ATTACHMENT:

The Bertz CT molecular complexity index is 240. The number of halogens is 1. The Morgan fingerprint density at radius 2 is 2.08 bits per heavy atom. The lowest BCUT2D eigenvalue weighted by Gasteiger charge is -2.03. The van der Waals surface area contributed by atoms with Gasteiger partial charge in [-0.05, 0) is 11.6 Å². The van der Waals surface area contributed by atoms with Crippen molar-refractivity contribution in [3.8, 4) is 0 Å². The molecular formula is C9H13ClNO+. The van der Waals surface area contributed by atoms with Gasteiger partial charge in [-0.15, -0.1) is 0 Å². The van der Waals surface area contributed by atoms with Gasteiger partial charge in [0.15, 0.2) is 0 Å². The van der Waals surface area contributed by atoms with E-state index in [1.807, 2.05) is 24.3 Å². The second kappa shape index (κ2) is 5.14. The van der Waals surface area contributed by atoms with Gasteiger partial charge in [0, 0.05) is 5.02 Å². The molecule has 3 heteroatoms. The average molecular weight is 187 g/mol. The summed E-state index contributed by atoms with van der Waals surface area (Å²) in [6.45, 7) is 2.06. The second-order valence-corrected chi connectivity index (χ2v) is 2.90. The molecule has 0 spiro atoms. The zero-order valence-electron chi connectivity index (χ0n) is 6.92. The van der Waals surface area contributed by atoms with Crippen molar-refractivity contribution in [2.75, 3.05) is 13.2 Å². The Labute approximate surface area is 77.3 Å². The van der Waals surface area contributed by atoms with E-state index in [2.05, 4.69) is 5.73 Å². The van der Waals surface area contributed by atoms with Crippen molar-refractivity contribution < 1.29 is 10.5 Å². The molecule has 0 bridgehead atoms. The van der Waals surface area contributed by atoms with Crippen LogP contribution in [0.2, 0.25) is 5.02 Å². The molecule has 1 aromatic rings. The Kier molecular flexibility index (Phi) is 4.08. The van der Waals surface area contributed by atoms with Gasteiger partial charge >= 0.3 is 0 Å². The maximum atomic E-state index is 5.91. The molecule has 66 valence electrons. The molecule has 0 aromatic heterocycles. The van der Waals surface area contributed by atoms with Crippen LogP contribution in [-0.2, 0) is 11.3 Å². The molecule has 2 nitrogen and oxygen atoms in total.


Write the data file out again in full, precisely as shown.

The Bertz CT molecular complexity index is 240. The number of halogens is 1. The Morgan fingerprint density at radius 2 is 2.08 bits per heavy atom. The lowest BCUT2D eigenvalue weighted by Gasteiger charge is -2.03. The van der Waals surface area contributed by atoms with Gasteiger partial charge in [-0.05, 0) is 11.6 Å². The van der Waals surface area contributed by atoms with Crippen molar-refractivity contribution in [3.8, 4) is 0 Å². The molecular formula is C9H13ClNO+. The van der Waals surface area contributed by atoms with Gasteiger partial charge in [-0.15, -0.1) is 0 Å². The van der Waals surface area contributed by atoms with Gasteiger partial charge in [0.15, 0.2) is 0 Å². The van der Waals surface area contributed by atoms with E-state index in [1.807, 2.05) is 24.3 Å². The second kappa shape index (κ2) is 5.14. The van der Waals surface area contributed by atoms with Gasteiger partial charge in [0, 0.05) is 5.02 Å². The molecule has 3 heteroatoms. The average molecular weight is 187 g/mol. The summed E-state index contributed by atoms with van der Waals surface area (Å²) in [6.45, 7) is 2.06. The second-order valence-corrected chi connectivity index (χ2v) is 2.90. The molecule has 0 spiro atoms. The zero-order valence-electron chi connectivity index (χ0n) is 6.92. The van der Waals surface area contributed by atoms with Crippen molar-refractivity contribution in [2.75, 3.05) is 13.2 Å². The Labute approximate surface area is 77.3 Å². The van der Waals surface area contributed by atoms with E-state index in [2.05, 4.69) is 5.73 Å². The van der Waals surface area contributed by atoms with Crippen molar-refractivity contribution < 1.29 is 10.5 Å². The molecule has 0 bridgehead atoms. The van der Waals surface area contributed by atoms with Crippen LogP contribution in [0.2, 0.25) is 5.02 Å². The molecule has 1 aromatic rings. The Kier molecular flexibility index (Phi) is 4.08. The van der Waals surface area contributed by atoms with Gasteiger partial charge >= 0.3 is 0 Å². The maximum atomic E-state index is 5.91. The molecule has 66 valence electrons. The molecule has 0 aromatic heterocycles. The van der Waals surface area contributed by atoms with Crippen LogP contribution in [-0.2, 0) is 11.3 Å². The molecule has 2 nitrogen and oxygen atoms in total.